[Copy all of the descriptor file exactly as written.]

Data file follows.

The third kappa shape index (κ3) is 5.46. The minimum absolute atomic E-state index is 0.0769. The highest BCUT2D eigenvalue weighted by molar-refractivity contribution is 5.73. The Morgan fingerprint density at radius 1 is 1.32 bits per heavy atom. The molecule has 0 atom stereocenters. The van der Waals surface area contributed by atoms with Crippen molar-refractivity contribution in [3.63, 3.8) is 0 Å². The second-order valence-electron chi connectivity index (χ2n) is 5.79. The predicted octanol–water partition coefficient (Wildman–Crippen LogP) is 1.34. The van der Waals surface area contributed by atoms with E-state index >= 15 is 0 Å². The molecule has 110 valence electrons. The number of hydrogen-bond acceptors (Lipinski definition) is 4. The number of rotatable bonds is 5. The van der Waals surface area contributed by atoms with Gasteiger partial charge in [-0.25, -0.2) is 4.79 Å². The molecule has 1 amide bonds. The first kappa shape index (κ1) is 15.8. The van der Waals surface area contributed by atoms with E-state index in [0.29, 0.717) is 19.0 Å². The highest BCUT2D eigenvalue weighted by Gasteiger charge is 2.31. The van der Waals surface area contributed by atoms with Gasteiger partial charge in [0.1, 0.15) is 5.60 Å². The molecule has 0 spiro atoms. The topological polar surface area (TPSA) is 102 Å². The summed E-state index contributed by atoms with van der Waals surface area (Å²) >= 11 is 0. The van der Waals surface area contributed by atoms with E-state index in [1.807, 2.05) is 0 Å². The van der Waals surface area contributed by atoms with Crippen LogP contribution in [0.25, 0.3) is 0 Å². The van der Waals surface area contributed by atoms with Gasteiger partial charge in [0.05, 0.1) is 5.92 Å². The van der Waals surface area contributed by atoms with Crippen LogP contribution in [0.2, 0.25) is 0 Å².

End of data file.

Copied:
The third kappa shape index (κ3) is 5.46. The minimum absolute atomic E-state index is 0.0769. The highest BCUT2D eigenvalue weighted by molar-refractivity contribution is 5.73. The Morgan fingerprint density at radius 1 is 1.32 bits per heavy atom. The molecule has 0 atom stereocenters. The van der Waals surface area contributed by atoms with Crippen molar-refractivity contribution in [3.63, 3.8) is 0 Å². The second-order valence-electron chi connectivity index (χ2n) is 5.79. The predicted octanol–water partition coefficient (Wildman–Crippen LogP) is 1.34. The van der Waals surface area contributed by atoms with E-state index >= 15 is 0 Å². The molecule has 110 valence electrons. The number of hydrogen-bond acceptors (Lipinski definition) is 4. The number of rotatable bonds is 5. The van der Waals surface area contributed by atoms with Gasteiger partial charge in [-0.25, -0.2) is 4.79 Å². The molecule has 1 amide bonds. The first kappa shape index (κ1) is 15.8. The van der Waals surface area contributed by atoms with E-state index in [0.29, 0.717) is 19.0 Å². The highest BCUT2D eigenvalue weighted by Gasteiger charge is 2.31. The van der Waals surface area contributed by atoms with Gasteiger partial charge in [0.1, 0.15) is 5.60 Å². The molecule has 0 spiro atoms. The topological polar surface area (TPSA) is 102 Å². The summed E-state index contributed by atoms with van der Waals surface area (Å²) >= 11 is 0. The van der Waals surface area contributed by atoms with E-state index in [1.807, 2.05) is 0 Å². The van der Waals surface area contributed by atoms with Crippen LogP contribution in [0.25, 0.3) is 0 Å². The van der Waals surface area contributed by atoms with Gasteiger partial charge in [0.05, 0.1) is 5.92 Å². The van der Waals surface area contributed by atoms with Crippen LogP contribution in [0.2, 0.25) is 0 Å².